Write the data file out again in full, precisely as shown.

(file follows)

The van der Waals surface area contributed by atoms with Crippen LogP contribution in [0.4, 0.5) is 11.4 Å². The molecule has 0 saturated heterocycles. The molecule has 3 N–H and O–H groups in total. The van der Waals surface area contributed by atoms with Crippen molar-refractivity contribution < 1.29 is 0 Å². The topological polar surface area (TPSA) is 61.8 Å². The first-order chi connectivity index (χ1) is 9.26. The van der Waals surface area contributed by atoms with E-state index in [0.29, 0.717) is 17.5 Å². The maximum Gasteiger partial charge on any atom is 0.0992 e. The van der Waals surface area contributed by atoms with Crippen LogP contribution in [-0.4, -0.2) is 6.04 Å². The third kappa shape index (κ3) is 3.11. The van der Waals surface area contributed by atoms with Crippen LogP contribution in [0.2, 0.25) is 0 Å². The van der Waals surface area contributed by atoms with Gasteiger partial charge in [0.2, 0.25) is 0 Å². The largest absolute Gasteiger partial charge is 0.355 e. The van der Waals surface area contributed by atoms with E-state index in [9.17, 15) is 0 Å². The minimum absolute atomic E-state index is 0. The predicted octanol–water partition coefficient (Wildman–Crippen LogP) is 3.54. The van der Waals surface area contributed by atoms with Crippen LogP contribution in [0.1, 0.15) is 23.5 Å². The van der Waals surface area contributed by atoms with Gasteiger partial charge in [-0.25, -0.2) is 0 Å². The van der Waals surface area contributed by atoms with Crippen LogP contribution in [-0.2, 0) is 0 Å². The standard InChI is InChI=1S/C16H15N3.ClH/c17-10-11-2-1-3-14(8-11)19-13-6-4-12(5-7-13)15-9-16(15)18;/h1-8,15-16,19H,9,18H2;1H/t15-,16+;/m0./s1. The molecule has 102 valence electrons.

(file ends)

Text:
The van der Waals surface area contributed by atoms with Crippen LogP contribution in [0.4, 0.5) is 11.4 Å². The molecule has 0 saturated heterocycles. The molecule has 3 N–H and O–H groups in total. The van der Waals surface area contributed by atoms with Crippen molar-refractivity contribution < 1.29 is 0 Å². The topological polar surface area (TPSA) is 61.8 Å². The first-order chi connectivity index (χ1) is 9.26. The van der Waals surface area contributed by atoms with E-state index in [0.29, 0.717) is 17.5 Å². The maximum Gasteiger partial charge on any atom is 0.0992 e. The van der Waals surface area contributed by atoms with Crippen LogP contribution in [-0.4, -0.2) is 6.04 Å². The third kappa shape index (κ3) is 3.11. The van der Waals surface area contributed by atoms with Crippen LogP contribution in [0.2, 0.25) is 0 Å². The van der Waals surface area contributed by atoms with Gasteiger partial charge in [0.2, 0.25) is 0 Å². The largest absolute Gasteiger partial charge is 0.355 e. The van der Waals surface area contributed by atoms with E-state index in [9.17, 15) is 0 Å². The minimum absolute atomic E-state index is 0. The predicted octanol–water partition coefficient (Wildman–Crippen LogP) is 3.54. The van der Waals surface area contributed by atoms with Crippen LogP contribution in [0.1, 0.15) is 23.5 Å². The van der Waals surface area contributed by atoms with Gasteiger partial charge in [-0.25, -0.2) is 0 Å². The van der Waals surface area contributed by atoms with Crippen LogP contribution in [-0.2, 0) is 0 Å². The standard InChI is InChI=1S/C16H15N3.ClH/c17-10-11-2-1-3-14(8-11)19-13-6-4-12(5-7-13)15-9-16(15)18;/h1-8,15-16,19H,9,18H2;1H/t15-,16+;/m0./s1. The molecule has 102 valence electrons.